Tuesday, March 15, 2011

Ship Christening - USA, 1920

Another picture sent to me by Peter from Germany. The only information provided: 'USA 1920'.
The ceremony of christening new ships began in the distant past, and we know that Romans, Greeks, and Egyptians all held ceremonies to ask the gods to protect sailors. 
By the 1800s the christenings of ships began to follow a familiar pattern. A “christening fluid” would be poured against the bow of the ship, though it was not necessarily wine or champagne. There are accounts in the US Navy records of 19th century warships being christened with water from significant American rivers.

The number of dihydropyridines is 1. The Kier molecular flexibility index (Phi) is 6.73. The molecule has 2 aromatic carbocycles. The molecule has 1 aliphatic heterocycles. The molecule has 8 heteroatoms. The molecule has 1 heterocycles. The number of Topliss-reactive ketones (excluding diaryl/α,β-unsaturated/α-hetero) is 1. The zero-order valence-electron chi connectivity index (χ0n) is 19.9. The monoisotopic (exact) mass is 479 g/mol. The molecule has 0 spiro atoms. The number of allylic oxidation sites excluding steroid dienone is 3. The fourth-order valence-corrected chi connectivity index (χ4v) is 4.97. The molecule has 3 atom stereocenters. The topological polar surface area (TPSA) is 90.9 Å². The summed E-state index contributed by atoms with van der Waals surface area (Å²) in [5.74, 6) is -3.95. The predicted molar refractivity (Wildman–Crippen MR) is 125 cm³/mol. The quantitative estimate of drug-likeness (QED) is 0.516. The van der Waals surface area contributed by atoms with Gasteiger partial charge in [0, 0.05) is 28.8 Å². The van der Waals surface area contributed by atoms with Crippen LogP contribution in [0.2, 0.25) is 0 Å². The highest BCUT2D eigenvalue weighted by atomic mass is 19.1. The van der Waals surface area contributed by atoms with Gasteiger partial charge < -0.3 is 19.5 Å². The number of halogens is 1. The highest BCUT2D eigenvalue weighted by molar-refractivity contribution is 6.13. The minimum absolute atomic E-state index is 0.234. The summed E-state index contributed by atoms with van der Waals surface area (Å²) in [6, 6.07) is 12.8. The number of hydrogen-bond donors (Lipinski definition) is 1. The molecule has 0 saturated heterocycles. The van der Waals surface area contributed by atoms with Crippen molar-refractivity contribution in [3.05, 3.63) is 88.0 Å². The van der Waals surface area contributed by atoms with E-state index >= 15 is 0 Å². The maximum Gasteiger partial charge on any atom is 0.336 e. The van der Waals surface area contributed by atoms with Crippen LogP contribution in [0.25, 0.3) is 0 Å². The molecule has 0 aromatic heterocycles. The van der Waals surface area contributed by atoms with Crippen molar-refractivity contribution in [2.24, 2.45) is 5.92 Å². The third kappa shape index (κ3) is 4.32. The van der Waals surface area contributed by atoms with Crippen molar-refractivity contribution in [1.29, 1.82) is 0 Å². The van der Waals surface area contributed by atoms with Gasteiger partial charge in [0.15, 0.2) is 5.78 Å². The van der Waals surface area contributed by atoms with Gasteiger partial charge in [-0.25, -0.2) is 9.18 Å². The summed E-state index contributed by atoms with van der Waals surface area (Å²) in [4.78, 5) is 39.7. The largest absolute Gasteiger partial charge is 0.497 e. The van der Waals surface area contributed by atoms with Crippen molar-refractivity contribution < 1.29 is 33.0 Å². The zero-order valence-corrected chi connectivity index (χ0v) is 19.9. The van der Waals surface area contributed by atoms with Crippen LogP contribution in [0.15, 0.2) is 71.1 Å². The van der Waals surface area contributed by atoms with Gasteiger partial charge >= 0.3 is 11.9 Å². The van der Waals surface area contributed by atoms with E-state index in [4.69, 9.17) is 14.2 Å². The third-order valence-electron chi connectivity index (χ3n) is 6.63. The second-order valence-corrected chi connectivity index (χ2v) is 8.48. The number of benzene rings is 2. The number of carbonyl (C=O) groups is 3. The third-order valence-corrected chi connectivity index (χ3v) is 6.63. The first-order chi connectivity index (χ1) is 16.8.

The christening of ships became great public events, with large crowds assembled to witness the ceremony. And it became standard for champagne, as the most elite of wines, to be used for the christening. 
The tradition developed that a female would do the honours and be named the sponsor of the ship. And maritime superstition held that a ship that wasn't properly christened would be considered unlucky. A champagne bottle that didn't break was a particularly bad omen.

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